Now as mentioned these are broad descriptions and definitions of each level, so that we have a foundation to work from when we consider a mastery journey for an audience. The real applicability of these levels is only realised once we explore and understand how they are measured.

How to measure a mastery journey

Mastery is only really valuable if it can be applied independently and competently. But how do we measure whether a person is at that point? With the guilds, it would be a presentation of a masterpiece. That was fine for then, and might still be fine for certain professions in today’s world, but we can’t have people spend years or even decades moving through one or two tiers of mastery to get to that point. As with the levels mentioned, we need more tiers for people to move through, so that they showcase their competence, earn a living, and can continue to improve. All of this needs to be measurable in some form so that continued education, improvement, change and progress can be tracked.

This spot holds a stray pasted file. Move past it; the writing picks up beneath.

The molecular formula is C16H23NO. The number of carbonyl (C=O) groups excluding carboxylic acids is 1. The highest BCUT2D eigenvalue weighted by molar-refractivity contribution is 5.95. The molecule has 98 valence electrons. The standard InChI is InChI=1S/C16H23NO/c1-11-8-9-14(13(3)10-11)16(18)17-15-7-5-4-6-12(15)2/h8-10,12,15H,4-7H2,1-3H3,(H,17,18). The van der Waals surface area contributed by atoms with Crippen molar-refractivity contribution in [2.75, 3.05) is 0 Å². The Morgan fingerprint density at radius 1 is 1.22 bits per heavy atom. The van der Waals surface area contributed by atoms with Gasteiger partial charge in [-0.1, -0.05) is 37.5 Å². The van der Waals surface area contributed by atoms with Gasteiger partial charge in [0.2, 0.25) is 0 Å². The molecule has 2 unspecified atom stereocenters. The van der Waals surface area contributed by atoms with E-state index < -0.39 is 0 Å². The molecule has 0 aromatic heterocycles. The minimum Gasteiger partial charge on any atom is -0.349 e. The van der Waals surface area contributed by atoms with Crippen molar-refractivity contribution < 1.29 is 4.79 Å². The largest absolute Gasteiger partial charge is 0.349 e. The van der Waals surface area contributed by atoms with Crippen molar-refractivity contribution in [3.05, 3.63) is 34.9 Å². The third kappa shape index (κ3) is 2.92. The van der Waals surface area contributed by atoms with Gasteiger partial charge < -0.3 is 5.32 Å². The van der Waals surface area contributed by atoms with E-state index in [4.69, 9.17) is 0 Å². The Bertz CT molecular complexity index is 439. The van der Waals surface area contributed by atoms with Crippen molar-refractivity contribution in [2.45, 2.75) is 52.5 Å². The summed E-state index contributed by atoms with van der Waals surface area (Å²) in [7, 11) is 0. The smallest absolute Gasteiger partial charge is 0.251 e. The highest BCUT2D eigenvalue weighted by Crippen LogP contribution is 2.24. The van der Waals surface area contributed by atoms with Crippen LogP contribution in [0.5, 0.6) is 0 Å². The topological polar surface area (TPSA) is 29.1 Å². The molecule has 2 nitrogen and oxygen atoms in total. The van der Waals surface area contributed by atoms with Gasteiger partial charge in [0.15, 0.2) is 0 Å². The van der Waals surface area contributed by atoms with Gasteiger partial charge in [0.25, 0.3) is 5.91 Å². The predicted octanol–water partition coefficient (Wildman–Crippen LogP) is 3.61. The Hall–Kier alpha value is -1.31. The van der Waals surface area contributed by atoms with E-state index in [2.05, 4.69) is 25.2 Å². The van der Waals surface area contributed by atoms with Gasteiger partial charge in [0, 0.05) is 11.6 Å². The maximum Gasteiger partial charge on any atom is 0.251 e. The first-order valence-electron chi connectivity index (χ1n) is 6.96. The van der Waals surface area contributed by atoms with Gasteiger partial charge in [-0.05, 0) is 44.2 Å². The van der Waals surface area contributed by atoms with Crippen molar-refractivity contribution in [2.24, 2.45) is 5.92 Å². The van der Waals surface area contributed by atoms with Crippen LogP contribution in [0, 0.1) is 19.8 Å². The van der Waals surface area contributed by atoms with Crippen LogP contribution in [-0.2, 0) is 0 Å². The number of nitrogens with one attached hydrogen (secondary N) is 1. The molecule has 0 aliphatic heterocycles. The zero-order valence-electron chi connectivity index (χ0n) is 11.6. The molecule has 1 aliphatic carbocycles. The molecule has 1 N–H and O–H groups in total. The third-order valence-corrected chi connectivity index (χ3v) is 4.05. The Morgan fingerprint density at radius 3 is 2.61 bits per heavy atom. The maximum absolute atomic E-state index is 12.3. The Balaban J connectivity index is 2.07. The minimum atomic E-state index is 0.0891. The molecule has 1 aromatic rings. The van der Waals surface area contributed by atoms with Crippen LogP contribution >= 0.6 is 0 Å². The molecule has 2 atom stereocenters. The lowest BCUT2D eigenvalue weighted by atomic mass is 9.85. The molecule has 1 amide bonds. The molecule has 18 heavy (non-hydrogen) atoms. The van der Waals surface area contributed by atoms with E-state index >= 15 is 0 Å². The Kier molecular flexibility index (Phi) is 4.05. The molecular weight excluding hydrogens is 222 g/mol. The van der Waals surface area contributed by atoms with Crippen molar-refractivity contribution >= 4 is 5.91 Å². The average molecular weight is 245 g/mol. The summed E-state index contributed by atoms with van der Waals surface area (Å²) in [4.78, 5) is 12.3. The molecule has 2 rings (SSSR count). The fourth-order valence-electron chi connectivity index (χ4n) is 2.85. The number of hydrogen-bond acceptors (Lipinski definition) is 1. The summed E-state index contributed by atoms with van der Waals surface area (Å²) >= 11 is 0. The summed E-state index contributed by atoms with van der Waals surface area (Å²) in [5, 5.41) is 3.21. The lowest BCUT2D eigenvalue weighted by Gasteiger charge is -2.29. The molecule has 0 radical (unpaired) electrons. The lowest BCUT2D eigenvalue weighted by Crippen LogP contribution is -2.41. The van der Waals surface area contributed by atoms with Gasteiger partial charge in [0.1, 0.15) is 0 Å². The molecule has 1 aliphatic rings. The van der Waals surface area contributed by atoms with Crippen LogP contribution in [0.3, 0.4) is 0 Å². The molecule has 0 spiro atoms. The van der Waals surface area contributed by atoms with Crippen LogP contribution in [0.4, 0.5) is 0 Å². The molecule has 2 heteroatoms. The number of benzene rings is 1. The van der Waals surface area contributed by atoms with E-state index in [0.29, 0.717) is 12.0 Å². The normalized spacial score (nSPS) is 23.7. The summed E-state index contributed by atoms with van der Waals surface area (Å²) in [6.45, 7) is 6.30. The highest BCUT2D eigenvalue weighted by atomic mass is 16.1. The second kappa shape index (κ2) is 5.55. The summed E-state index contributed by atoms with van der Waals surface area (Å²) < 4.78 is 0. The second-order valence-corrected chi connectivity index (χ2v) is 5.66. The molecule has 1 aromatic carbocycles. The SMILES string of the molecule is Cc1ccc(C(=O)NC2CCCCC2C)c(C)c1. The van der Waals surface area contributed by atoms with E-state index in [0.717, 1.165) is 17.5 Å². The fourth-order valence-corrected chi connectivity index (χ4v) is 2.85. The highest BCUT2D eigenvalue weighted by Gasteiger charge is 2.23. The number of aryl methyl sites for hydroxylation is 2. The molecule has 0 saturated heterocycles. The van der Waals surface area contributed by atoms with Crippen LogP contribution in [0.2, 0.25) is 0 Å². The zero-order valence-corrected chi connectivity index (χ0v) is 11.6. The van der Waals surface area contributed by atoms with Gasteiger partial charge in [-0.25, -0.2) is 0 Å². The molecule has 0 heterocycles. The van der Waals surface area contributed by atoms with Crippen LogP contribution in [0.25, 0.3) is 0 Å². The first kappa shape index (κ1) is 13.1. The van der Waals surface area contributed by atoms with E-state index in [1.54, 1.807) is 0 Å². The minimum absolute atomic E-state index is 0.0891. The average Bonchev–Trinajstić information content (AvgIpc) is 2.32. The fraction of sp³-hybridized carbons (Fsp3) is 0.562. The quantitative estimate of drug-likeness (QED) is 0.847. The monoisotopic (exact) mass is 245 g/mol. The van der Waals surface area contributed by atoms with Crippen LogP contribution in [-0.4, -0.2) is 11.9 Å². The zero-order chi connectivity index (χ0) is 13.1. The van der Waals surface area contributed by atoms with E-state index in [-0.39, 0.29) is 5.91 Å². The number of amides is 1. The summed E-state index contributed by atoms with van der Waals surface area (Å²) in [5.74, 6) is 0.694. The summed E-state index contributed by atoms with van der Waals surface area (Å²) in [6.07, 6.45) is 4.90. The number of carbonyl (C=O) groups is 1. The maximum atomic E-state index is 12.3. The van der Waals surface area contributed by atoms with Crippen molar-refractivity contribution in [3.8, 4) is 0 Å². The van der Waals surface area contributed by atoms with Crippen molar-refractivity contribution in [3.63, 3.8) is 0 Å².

Now the setup with mastery learning follows these steps:

  • Clear (learning) objective(s) – what is to be learned, these must follow either SMART or better yet the EPICQ goals methodology from AEX Design.
  • Mastery thresholds – these are clear points where the person moves from one level to the next, mastering the (learning) objective(s)
  • Process of demonstrating mastery – what does the person need to do to show that they have mastered that level and are capable of moving to the next
  • Process for mastery assessment – how does the master assess the lower-tiered person to determine whether that can move up, this is directly linked to the objectives, and why they need to be clear and explicit.
  • Organise and display data about the mastery-based system – however you determine your mastery journey for your audience, you need to be able to display it to them and they need to also be able to display it to the rest of the world. Be it through a grading system, a certificate or a badge.